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Belinda Gannaway

Building a home

It’s a week since Meaning, but the memories are still fresh. Not least how inspiring it was. From amazing speakers – including inspirational women taking centre stage for once – to the tireless work of some brilliant NM people. And I can’t remember another conference that made me cry (let alone twice – and it wasn’t just me).

In the week that’s followed we’ve loved seeing some real commitments from senior business folk to dare to think differently. As one attendee said in an email that night: “What you offered yesterday was out of the ordinary, which is where we want to be.”

But there’s also been something bubbling away closer to home. And that too is affecting me, my family and community.

If you were at Meaning you’ll remember Iain Chambers taking an impromptu five minutes to talk about a campaign to save a community hall in Brighton. It’s at the end of my road. The roof leaks and the church wants to sell it to minimise their liabilities.

A bit of a tangent to a business conference you may think. Well I would argue not. But I’ll let Iain explain. Here’s part of his letter to Caroline Lucas MP who he met at Meaning.

Indy Johar said in his Meaning talk that ‘stripping us of our assets makes us all feel vulnerable’. That roof, and the space that lies beneath it, is our community’s asset.

Several speakers made it clear we do need to gather. We need to do things differently, and we need to do them together. As a community, we in Prestonville have started to do that.

The Hall Get Involved group is using a Victorian vehicle to save this Victorian building – an Industrial and Provident Society. We have sold more than 100 shares.

But far more valuable, more hopeful than that, we have rediscovered the benefits of what happens when a community acts in concert.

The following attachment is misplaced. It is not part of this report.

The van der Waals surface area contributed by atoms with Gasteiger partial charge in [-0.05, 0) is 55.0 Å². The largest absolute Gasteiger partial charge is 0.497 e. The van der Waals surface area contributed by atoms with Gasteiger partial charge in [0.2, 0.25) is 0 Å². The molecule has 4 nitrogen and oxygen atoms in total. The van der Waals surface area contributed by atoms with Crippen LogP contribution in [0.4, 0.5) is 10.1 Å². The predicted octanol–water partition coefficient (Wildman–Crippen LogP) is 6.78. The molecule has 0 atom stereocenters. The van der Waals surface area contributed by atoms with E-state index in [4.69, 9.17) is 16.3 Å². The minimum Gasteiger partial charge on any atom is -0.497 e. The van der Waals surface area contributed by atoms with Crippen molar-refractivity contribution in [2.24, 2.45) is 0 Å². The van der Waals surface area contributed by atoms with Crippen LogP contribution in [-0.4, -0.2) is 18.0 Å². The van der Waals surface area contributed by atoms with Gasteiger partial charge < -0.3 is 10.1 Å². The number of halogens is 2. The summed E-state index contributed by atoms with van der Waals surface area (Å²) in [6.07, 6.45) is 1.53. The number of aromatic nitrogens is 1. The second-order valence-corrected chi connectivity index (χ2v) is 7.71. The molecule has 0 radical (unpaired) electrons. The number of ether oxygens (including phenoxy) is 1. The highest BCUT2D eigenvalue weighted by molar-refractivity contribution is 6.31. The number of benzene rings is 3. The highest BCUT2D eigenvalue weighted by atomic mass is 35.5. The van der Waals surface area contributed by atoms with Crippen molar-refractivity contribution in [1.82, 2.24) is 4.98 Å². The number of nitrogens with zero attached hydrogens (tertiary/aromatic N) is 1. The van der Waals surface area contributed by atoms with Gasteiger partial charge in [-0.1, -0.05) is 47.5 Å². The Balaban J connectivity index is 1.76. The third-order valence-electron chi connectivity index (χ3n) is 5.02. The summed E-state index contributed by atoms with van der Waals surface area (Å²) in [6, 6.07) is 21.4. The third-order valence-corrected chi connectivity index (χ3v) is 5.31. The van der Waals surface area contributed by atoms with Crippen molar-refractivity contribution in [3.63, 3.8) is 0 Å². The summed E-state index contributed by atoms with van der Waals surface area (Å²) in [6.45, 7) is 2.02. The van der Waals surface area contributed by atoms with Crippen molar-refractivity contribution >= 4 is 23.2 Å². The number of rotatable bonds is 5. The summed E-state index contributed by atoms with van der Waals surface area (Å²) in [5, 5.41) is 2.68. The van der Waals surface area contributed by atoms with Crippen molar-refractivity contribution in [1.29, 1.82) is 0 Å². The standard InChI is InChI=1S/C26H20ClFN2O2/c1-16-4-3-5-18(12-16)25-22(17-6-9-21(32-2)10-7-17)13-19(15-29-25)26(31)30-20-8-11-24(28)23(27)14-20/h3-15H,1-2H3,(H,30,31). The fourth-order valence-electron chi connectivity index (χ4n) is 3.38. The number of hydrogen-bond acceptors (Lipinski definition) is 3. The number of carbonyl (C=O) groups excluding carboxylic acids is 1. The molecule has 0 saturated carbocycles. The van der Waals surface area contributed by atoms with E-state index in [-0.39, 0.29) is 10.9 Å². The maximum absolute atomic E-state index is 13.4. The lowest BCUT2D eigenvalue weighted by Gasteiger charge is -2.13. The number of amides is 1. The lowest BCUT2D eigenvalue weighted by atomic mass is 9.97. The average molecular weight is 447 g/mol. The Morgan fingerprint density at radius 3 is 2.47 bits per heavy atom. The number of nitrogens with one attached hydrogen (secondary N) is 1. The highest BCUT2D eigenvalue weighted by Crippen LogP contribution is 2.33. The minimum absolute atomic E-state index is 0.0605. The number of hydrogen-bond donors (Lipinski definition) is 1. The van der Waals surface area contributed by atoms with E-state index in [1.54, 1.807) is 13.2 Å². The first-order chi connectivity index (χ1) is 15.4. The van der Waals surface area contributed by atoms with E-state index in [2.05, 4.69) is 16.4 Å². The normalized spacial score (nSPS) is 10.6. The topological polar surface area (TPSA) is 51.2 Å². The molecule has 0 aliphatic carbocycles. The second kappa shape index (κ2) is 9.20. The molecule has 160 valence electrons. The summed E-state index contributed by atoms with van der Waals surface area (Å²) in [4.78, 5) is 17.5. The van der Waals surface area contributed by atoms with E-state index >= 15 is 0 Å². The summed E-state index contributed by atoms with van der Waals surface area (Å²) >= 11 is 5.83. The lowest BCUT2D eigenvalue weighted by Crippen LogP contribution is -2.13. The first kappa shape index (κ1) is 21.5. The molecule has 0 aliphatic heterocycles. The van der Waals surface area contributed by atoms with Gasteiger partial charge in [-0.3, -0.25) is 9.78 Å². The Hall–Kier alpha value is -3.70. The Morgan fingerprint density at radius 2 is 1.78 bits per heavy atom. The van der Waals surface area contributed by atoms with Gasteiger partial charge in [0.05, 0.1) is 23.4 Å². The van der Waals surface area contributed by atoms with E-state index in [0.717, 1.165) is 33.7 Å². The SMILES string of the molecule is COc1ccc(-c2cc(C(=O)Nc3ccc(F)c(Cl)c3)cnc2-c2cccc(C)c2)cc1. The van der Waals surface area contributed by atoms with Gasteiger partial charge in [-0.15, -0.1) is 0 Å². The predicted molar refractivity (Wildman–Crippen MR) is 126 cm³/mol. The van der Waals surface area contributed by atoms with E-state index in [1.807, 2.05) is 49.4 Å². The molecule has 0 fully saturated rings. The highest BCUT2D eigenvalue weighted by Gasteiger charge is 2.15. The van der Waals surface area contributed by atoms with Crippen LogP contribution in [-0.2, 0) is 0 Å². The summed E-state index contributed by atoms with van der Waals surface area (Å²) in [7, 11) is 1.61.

We have heard from older people that they feel a little safer in the street. We have longstanding neighbours who now know each other’s names and ask each other for help. We have streets that feel connected socially rather than just physically. We’ve used our pub more. We’ve asked our schoolchildren to help.

The campaign to save the hall has become our greatest ally, because it has revealed to us what can lie beyond if we still have a roof to gather under. To build trust, to build hope, to build a better community, a better life and a better world, we need to start by building a new roof.

If all those speakers at Meaning are right, it’s much easier to achieve change when there’s momentum and focus – a home perhaps. If our first Meaning conference is to achieve anything lasting, perhaps it is that – a home for people who feel, know or just have an inkling that business could be better.

There will be a Meaning next year, and, let’s hope the year after and the year after that. It will be a place for all of us who want change to come together and start making change happen.

And in the meantime,  if you want to help rebuild the roof under which one local community gathers then you too can become a shareholder.

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